Business, City & Politics, Planning

Five business ideas that could replace Papa George’s

After more than 30 years at the corner of River and Osborne in the heart of Osborne Village, Papa George’s restaurant will close its doors this month. Open until 4:00 am, Papa George’s served several generations of drunk and hungry young Winnipeggers late at night (and Lord knows who during the day).

Speculations on what will take over the space abound, including that it will become a Tim Horton’s, Boston Pizza, or a McDonald’s. This may be disappointing to those who appreciate the uniqueness of Canada’s Greatest Neighbourhood, but given the high rents associated with the large space and its location at a prominent intersection, it’s not completely surprising that corporate chains are among the serious contenders.

However, it may not just become another homogeneous slice of commercial suburbia.

Here are five other possible businesses currently vying for the Papa George’s space:

Have Your Cake and Eat It Organic Bakery
This place appeases the sensibilities of every progressive Village purist who decries the creeping corporatization of their beloved neighbourhood. Have Your Cake and Eat It is a worker’s co-op, but is also unionized. Its menu is locally-sourced foods, but it also somehow carries items with avocados, kale, and pomegranates year ‘round. It operates under a “true cost” economic model, but is also as cheap as McDonald’s. It’s inclusive to people from all kinds of backgrounds, but also makes you feel exclusive and validated in your hipsterdom by going there. It’s open whenever you want it to be.

Where Else Are You Going to Go? Late-night Diner
A labour of love for Papa George’s night-shift host (you know the guy), this place offers up even slower service, worse food, and poorer lighting than Papa George’s ever did. When you go to the counter to pay your bill ($21.56, plus tip), and come to the sad realization that this is how your night is going to end, the proprietor will glance up at you with a look that says “that’s right: this is the worst restaurant in the world, but it’s 3:00 am in Winnipeg. What else are you going to do? Take a cab out to the suburbs to go to Perkins? Move to a real city? Go to Little Pizza Heaven? HA HA HA HA. You are mine. All mine.”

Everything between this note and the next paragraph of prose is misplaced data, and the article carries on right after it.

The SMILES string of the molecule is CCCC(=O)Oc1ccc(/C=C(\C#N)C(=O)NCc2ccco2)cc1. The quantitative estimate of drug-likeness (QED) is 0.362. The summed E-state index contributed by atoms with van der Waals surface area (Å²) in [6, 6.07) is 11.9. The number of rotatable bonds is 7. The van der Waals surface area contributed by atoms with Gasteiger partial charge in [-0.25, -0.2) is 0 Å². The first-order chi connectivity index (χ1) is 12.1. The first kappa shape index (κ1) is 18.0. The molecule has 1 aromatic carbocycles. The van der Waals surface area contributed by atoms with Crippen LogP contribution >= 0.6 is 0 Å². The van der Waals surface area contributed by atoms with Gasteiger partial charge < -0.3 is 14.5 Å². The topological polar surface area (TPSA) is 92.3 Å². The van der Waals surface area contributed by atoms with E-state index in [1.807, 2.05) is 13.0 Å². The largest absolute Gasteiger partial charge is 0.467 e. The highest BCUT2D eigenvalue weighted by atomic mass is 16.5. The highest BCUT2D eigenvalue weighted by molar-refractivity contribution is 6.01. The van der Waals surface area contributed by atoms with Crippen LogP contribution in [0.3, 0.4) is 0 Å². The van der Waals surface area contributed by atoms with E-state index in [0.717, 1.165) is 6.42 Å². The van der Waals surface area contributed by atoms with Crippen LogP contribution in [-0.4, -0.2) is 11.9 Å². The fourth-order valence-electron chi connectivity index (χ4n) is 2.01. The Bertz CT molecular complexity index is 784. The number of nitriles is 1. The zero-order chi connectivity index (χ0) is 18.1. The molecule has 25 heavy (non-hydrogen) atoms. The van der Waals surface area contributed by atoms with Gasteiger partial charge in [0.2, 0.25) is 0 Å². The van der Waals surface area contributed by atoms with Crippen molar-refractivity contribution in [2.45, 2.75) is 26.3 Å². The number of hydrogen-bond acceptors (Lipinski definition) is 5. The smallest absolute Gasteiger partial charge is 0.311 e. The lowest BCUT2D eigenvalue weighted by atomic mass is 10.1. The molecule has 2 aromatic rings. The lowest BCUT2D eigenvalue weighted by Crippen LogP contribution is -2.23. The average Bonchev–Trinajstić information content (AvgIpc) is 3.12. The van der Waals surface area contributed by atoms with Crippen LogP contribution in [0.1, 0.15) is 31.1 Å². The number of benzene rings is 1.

Surname + Surname Co. (Est’d. 2012)
This ultra-hip hotspot is regularly featured in your Instagram feed, and in stories in weekly papers and trendy blogs that have the word “Brooklyn” in their headline. Despite all the hype, no one knows what exactly they do here. It’s either an organic brewpub, a vintage toboggan dealer, or a general store specializing in glass jars of artisanal mayonnaise. Whatever the case, the important thing is that photos of their hand-painted logo on the plate-glass window look amaaazing with the Earlybird filter.

The Soul of Osborne Village Museum and Interpretive Centre
Travel back in time with actors in period costume as they guide you through a virtual Osborne Village of days gone by, looking at the many times in history that the Soul of the Village was lost. The tour begins in the 1890s, when Winnipeg’s millionaires started building mansions on their Roslyn Road estates, totally gentrifying the place. From there we go to 1905, when big banks took over the neighbourhood with the opening of the Bank of Montreal at the corner of Osborne and Stradbrook. Fast-forward to the late 1960s, when a hippie record store and flophouse called The Experiment was closed by the fascist squares from the City of Winnipeg Health Department. Then it’s on to the early 1990s, when the Tom-Tom Club became Die Maschine, and finally to the early 2000s, when Die Maschine became American Apparel.

Come for a tour before 6:00 pm and receive a free “I don’t even go to The Toad anymore” t-shirt.

Stella’s Cafe and Bakery
Seriously, how is anyone going to say this is a bad thing?


Robert Galston likes to write about Winnipeg, urbanism, and other very, very exciting topics. Follow him on Twitter @riseandsprawl

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